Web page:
Source: SEAMEO BIOTROP's Research Grant | 2019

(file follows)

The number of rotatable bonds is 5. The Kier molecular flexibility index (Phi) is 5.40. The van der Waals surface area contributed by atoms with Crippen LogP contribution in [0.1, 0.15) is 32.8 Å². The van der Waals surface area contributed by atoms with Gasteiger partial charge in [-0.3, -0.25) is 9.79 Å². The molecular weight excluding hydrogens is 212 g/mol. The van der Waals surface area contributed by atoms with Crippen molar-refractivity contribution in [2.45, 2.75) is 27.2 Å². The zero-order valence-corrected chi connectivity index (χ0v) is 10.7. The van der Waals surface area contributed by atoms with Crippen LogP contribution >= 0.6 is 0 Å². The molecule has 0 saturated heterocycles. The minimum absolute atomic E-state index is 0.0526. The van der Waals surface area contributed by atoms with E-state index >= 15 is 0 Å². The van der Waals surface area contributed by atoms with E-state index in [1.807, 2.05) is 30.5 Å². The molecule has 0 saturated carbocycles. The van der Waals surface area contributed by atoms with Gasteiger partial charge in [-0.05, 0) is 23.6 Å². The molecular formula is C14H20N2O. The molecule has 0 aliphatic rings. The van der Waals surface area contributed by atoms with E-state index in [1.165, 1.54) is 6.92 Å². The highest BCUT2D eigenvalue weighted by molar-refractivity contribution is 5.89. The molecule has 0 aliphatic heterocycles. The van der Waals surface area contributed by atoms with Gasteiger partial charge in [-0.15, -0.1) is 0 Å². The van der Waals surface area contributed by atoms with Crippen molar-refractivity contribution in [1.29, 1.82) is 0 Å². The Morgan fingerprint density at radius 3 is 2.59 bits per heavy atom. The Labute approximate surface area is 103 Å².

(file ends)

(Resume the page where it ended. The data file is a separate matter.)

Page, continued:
Infection of toxigenic A. flavus in agricultural commodities may result in production of aflatoxin B1 (AFB1), a mycotoxin which is genotoxic carcinogenic for humans and animals. The aims of this study were to screen toxigenic A. flavus strains and to determine AFB1 content of six agricultural commodities in Indonesia. A total of 50 A. flavus strains were obtained from Phytopathology Laboratory, SEAMEO BIOTROP. The strains were isolated from nutmeg, corn, cacao, white pepper, coffee bean, ground peanut and soil peanut farm. The toxigenicity of A. flavus were determined by growth simulation on agar medium (10% coconut agar medium) followed by observation of their fluorescence using 365 nm UV light. AFB and AFG toxin produced were quantified using HPLC. The results showed that 16% (8 strains) A. flavus were toxigenic, which derived from nutmeg (4 strains), ground peanut (2 strains), cacao (1 strain), and soil peanut field (1 strain). Five toxigenic strains produced AFB1 exceeding the Indonesian-regulatory maximum level (15 ug/kg). A. flavus from soil peanut field (BIO 3352) produced the highest AFB1 content (90.94 ug/kg), while the other from ground peanut (BIO 3313 and BIO 3338), nutmeg (BIO 33212), and cacao (BIO 33404) had AFB1 content of 70.26, 40.27, 84.24, and 69.06 ug/kg respectively. The producing aflatoxin capability of these strains can be potentially hazard if contaminated in agricultural commodities.